This is a good rule of thumb for anything that you don’t want in your yard anymore. There is something that attracts them to your yard in the first place, so remove that source of attraction. It could be shelter but it is more likely a reliable source of food.
Mourning doves will typically feed on the ground. They prefer cracked corn, black sunflower seeds, and red and white millet. If you have bird feeders, don’t use these types of food.
Even if they can’t get into the bird feeder, the spillover that hits the ground could be enough to keep attracting them to the area.
If you are looking to protect specific areas, not just the bird feeder, keep the feeder far away from the garden and house to protect those areas from the presence of the mourning doves.
Finally, keep your yard weed-free. This is a given for many homeowners since weeds are unattractive and can be invasive to other plants and flowers in the area. But mourning doves prefer weed seeds as it is a mainstay in their diets.
If you keep your yard free and clear of weeds, using gravel or mulch intermittently, you can discourage the mourning doves from visiting the area.
Cut Off Their Food Supply
Again, most creatures are looking for shelter, food, or both. If you do keep bird feeders in your yard, this is likely a source of food for the mourning doves and the primary reason that they continue to frequent your yard.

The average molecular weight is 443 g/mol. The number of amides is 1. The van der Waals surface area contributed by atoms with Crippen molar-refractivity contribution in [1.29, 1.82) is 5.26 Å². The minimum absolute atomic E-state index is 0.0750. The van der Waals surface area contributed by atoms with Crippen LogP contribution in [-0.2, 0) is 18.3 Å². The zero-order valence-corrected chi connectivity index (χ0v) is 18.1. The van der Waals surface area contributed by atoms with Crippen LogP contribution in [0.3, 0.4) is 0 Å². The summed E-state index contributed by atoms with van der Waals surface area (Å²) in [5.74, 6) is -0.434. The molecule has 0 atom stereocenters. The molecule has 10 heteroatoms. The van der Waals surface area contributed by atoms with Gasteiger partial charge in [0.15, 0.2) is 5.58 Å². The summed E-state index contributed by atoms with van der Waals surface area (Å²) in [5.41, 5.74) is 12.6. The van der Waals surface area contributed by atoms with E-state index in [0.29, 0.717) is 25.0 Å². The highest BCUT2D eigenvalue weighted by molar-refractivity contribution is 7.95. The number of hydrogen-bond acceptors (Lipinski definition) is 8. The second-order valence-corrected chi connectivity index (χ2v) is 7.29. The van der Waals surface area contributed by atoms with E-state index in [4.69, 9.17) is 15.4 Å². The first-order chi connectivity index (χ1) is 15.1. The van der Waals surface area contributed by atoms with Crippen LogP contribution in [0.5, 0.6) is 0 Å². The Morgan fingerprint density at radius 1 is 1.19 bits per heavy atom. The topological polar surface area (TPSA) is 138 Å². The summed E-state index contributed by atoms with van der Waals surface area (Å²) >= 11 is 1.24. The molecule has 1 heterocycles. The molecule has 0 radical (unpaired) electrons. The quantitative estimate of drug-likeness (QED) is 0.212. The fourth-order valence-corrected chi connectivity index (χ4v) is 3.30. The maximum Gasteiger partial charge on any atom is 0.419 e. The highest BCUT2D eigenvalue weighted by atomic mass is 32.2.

Make certain to clean up any seeds that fall to the ground below or keep a mesh-covered tray underneath the bird feeder to catch any of the seeds that may fall outward. It may also be a good idea to leave your bird feeders empty for a week to discourage the mourning doves from returning to the area.
Best of all, this is a method that won’t do any harm to the other birds that may frequent the bird feeder.
You can even try to use alternate feeding methods if you want to attract other kinds of birds to your feeder. You may try to spread a peanut butter-based bird food on some bark to bring in woodpeckers or birds that tend to cling to the tree while they eat.
Even better, these types of food don’t attract mourning doves.
Also consider making the switch to bird feeders that have wire meshing on them. We covered how to make those above, but you can save the time and effort by purchasing one that is already made.
This will allow smaller more agile birds entrance while dissuading the larger, less agile mourning pigeons from entering.
Implement Scare Tactics
If you don’t want to resort to dietary changes or transforming your bird feeders, there is always the method of scaring the mourning doves away.
Keep in mind that some birds can become used to these scare tactics, so changing up your methods once in a while may be the key to keeping them away for good.